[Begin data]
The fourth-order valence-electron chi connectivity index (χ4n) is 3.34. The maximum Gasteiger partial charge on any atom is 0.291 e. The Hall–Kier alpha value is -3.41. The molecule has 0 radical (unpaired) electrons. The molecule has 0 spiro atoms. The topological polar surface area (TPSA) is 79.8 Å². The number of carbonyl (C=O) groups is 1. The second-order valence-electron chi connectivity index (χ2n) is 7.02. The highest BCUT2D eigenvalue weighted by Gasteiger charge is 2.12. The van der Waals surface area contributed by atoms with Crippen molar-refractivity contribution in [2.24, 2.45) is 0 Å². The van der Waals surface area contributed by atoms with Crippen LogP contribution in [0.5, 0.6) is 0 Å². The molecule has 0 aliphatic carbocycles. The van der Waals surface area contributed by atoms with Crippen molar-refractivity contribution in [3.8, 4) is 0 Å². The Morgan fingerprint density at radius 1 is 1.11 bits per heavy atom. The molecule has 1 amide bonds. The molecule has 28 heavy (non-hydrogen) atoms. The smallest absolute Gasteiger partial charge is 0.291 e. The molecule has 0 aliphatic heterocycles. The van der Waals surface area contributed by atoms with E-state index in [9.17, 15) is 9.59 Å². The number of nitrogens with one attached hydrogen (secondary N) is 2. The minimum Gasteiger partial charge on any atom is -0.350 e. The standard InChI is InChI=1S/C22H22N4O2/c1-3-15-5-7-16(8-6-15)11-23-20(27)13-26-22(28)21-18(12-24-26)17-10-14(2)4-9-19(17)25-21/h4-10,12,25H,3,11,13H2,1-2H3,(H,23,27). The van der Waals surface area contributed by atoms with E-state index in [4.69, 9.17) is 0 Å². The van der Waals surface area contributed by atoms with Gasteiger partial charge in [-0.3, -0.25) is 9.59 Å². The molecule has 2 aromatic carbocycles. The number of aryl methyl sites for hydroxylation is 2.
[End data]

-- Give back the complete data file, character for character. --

The fourth-order valence-electron chi connectivity index (χ4n) is 3.34. The maximum Gasteiger partial charge on any atom is 0.291 e. The Hall–Kier alpha value is -3.41. The molecule has 0 radical (unpaired) electrons. The molecule has 0 spiro atoms. The topological polar surface area (TPSA) is 79.8 Å². The number of carbonyl (C=O) groups is 1. The second-order valence-electron chi connectivity index (χ2n) is 7.02. The highest BCUT2D eigenvalue weighted by Gasteiger charge is 2.12. The van der Waals surface area contributed by atoms with Crippen molar-refractivity contribution in [2.24, 2.45) is 0 Å². The van der Waals surface area contributed by atoms with Crippen LogP contribution in [0.5, 0.6) is 0 Å². The molecule has 0 aliphatic carbocycles. The van der Waals surface area contributed by atoms with Crippen molar-refractivity contribution in [3.8, 4) is 0 Å². The Morgan fingerprint density at radius 1 is 1.11 bits per heavy atom. The molecule has 1 amide bonds. The molecule has 28 heavy (non-hydrogen) atoms. The smallest absolute Gasteiger partial charge is 0.291 e. The molecule has 0 aliphatic heterocycles. The van der Waals surface area contributed by atoms with E-state index in [9.17, 15) is 9.59 Å². The number of nitrogens with one attached hydrogen (secondary N) is 2. The minimum Gasteiger partial charge on any atom is -0.350 e. The standard InChI is InChI=1S/C22H22N4O2/c1-3-15-5-7-16(8-6-15)11-23-20(27)13-26-22(28)21-18(12-24-26)17-10-14(2)4-9-19(17)25-21/h4-10,12,25H,3,11,13H2,1-2H3,(H,23,27). The van der Waals surface area contributed by atoms with E-state index in [4.69, 9.17) is 0 Å². The van der Waals surface area contributed by atoms with Gasteiger partial charge in [-0.3, -0.25) is 9.59 Å². The molecule has 2 aromatic carbocycles. The number of aryl methyl sites for hydroxylation is 2.